It is also a reminder drawn through the Japanese proverb nanakorobi yaoki (7 falls, 8 rises) of the Japanese, a reminder that even if one is knocked down, one must constantly rise.
In addition, on the body of Daruma, there are often kanji for good luck or expressing the wishes of the owner.
Finally, although red is the most famous, Daruma can take on different colors depending on the wishes. For example, yellow represents fortune, black is to ward off evil, green is health.
However, according to legend, red is the original color. The Japanese believe it is the color of Bodhidharma’s robes; Moreover, red symbolizes good luck in Asian culture.
Daruma in modern Japanese culture
According to recorded history, the first Daruma doll was made in the 17th century in Takasaki City, Gunma Prefecture by a farmer as a blessing charm by monks.
Since the livelihood of farmers depended strongly on the luck of the crop, this meaning gradually attached to Daruma and turned it into a lucky charm for the purposes of the user.
In modern times, Daruma has become a souvenir, a display item and a cute gift. However, it has not completely lost its original power in the collective imagination. Although it is not common to find people who know the full history behind this lucky charm, Daruma is still commonly purchased to help bring luck for success.
After purchasing the Daruma, one will paint one eye on it first while striving to fulfill one’s wishes and sincerely pray. Then, once the objective is completed, the second eye will be filled in to show gratitude and return full sight to Daruma.
A year after buying Daruma, people can bring it back to the temple where they bought the doll to burn, whether the wish is successful or not. There is even a festival called daruma kuyo or dondoyaki held at many temples in Japan to burn Daruma together.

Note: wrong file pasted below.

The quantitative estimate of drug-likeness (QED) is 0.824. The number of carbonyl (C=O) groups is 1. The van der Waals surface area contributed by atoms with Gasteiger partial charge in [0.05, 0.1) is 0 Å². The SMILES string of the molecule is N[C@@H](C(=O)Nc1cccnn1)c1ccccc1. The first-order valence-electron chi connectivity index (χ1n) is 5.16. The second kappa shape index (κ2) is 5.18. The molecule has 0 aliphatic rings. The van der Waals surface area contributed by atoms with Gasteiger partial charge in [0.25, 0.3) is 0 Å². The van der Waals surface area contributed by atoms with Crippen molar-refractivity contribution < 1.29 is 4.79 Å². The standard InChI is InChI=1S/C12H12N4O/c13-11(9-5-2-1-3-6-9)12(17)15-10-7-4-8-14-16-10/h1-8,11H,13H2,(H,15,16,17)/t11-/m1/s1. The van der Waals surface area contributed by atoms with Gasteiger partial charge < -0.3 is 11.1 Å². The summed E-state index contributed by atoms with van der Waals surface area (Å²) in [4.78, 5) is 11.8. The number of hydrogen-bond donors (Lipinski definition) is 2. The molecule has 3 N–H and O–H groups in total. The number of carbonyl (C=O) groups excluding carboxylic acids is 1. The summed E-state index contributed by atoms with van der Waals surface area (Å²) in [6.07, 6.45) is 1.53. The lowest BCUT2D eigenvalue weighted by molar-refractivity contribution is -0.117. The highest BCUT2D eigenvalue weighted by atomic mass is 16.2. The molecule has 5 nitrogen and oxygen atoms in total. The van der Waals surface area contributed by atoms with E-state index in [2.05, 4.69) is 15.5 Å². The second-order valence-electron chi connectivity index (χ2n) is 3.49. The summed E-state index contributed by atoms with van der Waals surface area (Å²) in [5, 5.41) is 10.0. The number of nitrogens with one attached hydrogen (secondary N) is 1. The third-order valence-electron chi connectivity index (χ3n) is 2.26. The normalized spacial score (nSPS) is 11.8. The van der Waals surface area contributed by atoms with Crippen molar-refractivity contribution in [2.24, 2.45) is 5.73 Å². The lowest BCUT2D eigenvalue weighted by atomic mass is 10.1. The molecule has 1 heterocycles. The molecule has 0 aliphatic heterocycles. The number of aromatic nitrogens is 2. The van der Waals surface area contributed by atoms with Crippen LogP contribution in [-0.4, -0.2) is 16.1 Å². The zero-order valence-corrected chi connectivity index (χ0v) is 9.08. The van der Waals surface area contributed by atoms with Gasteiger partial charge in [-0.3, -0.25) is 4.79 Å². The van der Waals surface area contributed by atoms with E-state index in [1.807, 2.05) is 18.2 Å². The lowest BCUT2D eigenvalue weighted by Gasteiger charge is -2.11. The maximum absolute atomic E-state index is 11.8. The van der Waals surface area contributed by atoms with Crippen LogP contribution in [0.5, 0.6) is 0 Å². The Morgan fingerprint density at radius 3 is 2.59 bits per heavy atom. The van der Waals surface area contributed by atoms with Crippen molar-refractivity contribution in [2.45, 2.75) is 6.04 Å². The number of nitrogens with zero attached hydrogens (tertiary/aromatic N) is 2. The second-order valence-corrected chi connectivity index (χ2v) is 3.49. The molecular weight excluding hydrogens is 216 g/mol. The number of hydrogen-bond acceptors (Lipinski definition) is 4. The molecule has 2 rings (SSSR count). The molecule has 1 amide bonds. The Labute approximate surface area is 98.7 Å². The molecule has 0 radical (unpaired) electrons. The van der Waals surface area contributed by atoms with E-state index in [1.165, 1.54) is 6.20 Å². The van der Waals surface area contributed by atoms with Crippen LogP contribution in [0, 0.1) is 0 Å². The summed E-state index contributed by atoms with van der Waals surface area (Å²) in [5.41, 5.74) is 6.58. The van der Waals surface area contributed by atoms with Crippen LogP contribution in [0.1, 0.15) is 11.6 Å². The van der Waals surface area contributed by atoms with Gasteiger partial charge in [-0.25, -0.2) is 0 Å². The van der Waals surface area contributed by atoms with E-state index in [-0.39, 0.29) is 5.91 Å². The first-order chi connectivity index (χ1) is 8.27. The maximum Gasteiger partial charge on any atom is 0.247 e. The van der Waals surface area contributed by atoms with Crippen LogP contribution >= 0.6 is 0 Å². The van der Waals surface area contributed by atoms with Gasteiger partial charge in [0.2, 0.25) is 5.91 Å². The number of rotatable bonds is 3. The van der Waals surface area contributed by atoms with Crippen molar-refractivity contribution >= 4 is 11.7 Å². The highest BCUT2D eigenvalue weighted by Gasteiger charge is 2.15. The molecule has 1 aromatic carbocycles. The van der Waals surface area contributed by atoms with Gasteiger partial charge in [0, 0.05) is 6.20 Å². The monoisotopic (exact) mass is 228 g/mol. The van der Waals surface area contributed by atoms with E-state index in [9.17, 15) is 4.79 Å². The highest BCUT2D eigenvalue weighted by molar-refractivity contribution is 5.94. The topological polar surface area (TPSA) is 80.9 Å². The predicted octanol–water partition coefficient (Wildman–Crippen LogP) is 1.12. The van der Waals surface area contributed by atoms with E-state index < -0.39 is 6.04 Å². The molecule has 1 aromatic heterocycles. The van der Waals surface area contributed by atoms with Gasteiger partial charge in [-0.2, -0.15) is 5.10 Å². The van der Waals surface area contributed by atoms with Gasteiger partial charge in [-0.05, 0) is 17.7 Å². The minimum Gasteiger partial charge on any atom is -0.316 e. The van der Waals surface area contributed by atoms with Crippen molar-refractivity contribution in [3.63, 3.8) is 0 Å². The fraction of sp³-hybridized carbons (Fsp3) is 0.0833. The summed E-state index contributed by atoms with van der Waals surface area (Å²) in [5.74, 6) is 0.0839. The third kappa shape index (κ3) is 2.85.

Today, Daruma dolls are still used to decorate restaurants, shops or homes for good luck. Its size is also indicative of one’s level of desire, as it is believed that the larger the doll, the greater the desire of the person who has it.
However, the use of Daruma is not limited to businesses or certain private households. This doll has, over the centuries, gained a privileged place in Japanese culture, to the point where it tends to appear in a number of situations and places.
For example, politicians often bring their dolls during interviews, speeches, especially during election time. Like everyone else in possession of Daruma, they have a wish and pledge to repay the gods with their eyesight if he grants them.
Arguably, this also delves into a cultural creed in Japan, through which a politician can demonstrate his or her determination and commitment to the country and its people through the symbolism associated with it. with Daruma.
This familiar Japanese souvenir has certainly gone through many changes and interpretations throughout history. It is considered as a deity that can help achieve success. It represents one of the most important aspects of Zen Buddhism regarding patience, perseverance, and sacrifice.
Although Japan possesses a very interesting culture and is extremely rich in symbols and traditions, few other images of this country can match its diverse origins and meanings. into society like Daruma.
Source: Live Japan